Turkey is one of the countries which provided the most assistance to its allies in NATO during the global fight against the novel coronavirus pandemic, NATO General-Secretary Jens Stoltenberg said Wednesday.
Speaking to Germany’s Frankfurter Allgemeine Zeitung newspaper, Stoltenberg praised Turkey’s efforts to assist the ally countries during the pandemic.
The military plane carrying medical equipment and personal protection units from Turkey to the U.K. used a mechanism developed in cooperation with NATO and the European Organisation for the Safety of Air Navigation (EUROCONTROL) for the first time, he said.
Pointing out that the bloc delivered assistance to North Macedonia although the Balkan country became a NATO member only two weeks ago, Stoltenberg said: “It does not matter if a country is a NATO member since 1949 or for two weeks. North Macedonia received assistance from Turkey, the Netherlands, Czech Republic, Hungary, Norway and the U.S. This is not only good for North Macedonia; it is also good for the whole alliance. The virus does not recognize any border. Therefore, we should fight together against this threat.”
Foreign Minister Mevlüt Çavuşoğlu said that Turkey has provided medical aid to 34 countries so far, including strong allies such as the U.K., Spain and Italy. Turkey is the country that has provided the third-most anti-virus humanitarian aid to other countries, after China and the U.S.
NATO defense ministers are expected to discuss on Wednesday the alliance's response to the coronavirus crisis. Stoltenberg said the ministers would focus solely on the fight against the coronavirus at their videoconference, including medium- and long-term consequences of the pandemic on the functioning of the military alliance.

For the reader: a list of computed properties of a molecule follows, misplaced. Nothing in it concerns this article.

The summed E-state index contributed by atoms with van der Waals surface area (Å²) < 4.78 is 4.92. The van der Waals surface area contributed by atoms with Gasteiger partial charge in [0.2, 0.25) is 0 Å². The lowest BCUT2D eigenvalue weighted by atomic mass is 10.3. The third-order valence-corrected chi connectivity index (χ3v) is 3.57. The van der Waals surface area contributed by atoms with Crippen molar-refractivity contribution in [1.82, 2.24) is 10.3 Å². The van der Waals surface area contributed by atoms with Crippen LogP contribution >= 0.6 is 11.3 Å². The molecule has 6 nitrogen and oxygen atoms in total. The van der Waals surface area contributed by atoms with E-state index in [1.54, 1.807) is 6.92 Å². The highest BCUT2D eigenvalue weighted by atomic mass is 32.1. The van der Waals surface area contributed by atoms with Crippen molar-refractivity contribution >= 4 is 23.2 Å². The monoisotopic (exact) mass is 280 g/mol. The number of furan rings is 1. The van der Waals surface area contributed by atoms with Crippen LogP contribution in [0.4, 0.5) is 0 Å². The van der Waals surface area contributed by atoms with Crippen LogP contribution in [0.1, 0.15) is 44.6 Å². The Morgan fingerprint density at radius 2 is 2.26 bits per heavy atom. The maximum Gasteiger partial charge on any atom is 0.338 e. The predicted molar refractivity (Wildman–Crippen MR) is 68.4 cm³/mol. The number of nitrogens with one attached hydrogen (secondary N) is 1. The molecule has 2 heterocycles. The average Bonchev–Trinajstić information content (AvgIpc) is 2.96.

Earlier this month, NATO foreign ministers agreed to assess their surplus stocks and airlift capacities for delivering aid supplies in a coordinated manner.
Since then, Turkey, Czechia, Hungary, the Netherlands, Norway, Slovenia, and the United States have sent medical and financial support to NATO's newest ally, North Macedonia.
Turkey also provided medical supplies to the U.K., Italy, Spain and Montenegro, and NATO's partners in the Balkans, including Montenegro, Bosnia-Herzegovina, Serbia and Kosovo.
Germany, Denmark and Luxembourg also delivered ventilators and protective equipment to Italy and Spain.
Defense ministers will assess the help provided so far and discuss further measures.
Turkey's anti-terrorism efforts in Syria would not be on Wednesday's agenda, but the NATO chief said the alliance would continue to work on providing support to the country.
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